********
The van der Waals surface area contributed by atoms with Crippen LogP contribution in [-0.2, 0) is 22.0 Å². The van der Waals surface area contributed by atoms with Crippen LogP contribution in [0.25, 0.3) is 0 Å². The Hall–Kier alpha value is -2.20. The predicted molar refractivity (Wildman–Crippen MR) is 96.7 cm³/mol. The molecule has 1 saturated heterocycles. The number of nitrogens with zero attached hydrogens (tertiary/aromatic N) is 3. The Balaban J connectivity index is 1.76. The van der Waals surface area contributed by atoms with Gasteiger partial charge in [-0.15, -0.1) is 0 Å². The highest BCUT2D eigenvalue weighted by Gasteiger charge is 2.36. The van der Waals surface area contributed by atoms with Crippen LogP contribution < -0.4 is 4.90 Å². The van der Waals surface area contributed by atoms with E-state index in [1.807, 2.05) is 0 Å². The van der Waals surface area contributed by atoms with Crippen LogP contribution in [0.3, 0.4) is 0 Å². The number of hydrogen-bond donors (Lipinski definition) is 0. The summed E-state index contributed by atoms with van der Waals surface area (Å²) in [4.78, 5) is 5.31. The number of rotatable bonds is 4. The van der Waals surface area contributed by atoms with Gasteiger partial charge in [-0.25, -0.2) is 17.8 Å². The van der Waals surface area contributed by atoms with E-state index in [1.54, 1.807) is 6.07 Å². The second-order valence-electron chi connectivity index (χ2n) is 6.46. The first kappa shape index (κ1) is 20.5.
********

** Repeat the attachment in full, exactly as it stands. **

The van der Waals surface area contributed by atoms with Crippen LogP contribution in [-0.2, 0) is 22.0 Å². The van der Waals surface area contributed by atoms with Crippen LogP contribution in [0.25, 0.3) is 0 Å². The Hall–Kier alpha value is -2.20. The predicted molar refractivity (Wildman–Crippen MR) is 96.7 cm³/mol. The molecule has 1 saturated heterocycles. The number of nitrogens with zero attached hydrogens (tertiary/aromatic N) is 3. The Balaban J connectivity index is 1.76. The van der Waals surface area contributed by atoms with Gasteiger partial charge in [-0.15, -0.1) is 0 Å². The highest BCUT2D eigenvalue weighted by Gasteiger charge is 2.36. The van der Waals surface area contributed by atoms with Crippen LogP contribution < -0.4 is 4.90 Å². The van der Waals surface area contributed by atoms with E-state index in [1.807, 2.05) is 0 Å². The van der Waals surface area contributed by atoms with Crippen LogP contribution in [0.3, 0.4) is 0 Å². The number of hydrogen-bond donors (Lipinski definition) is 0. The summed E-state index contributed by atoms with van der Waals surface area (Å²) in [4.78, 5) is 5.31. The number of rotatable bonds is 4. The van der Waals surface area contributed by atoms with Gasteiger partial charge in [-0.25, -0.2) is 17.8 Å². The van der Waals surface area contributed by atoms with E-state index in [1.54, 1.807) is 6.07 Å². The second-order valence-electron chi connectivity index (χ2n) is 6.46. The first kappa shape index (κ1) is 20.5.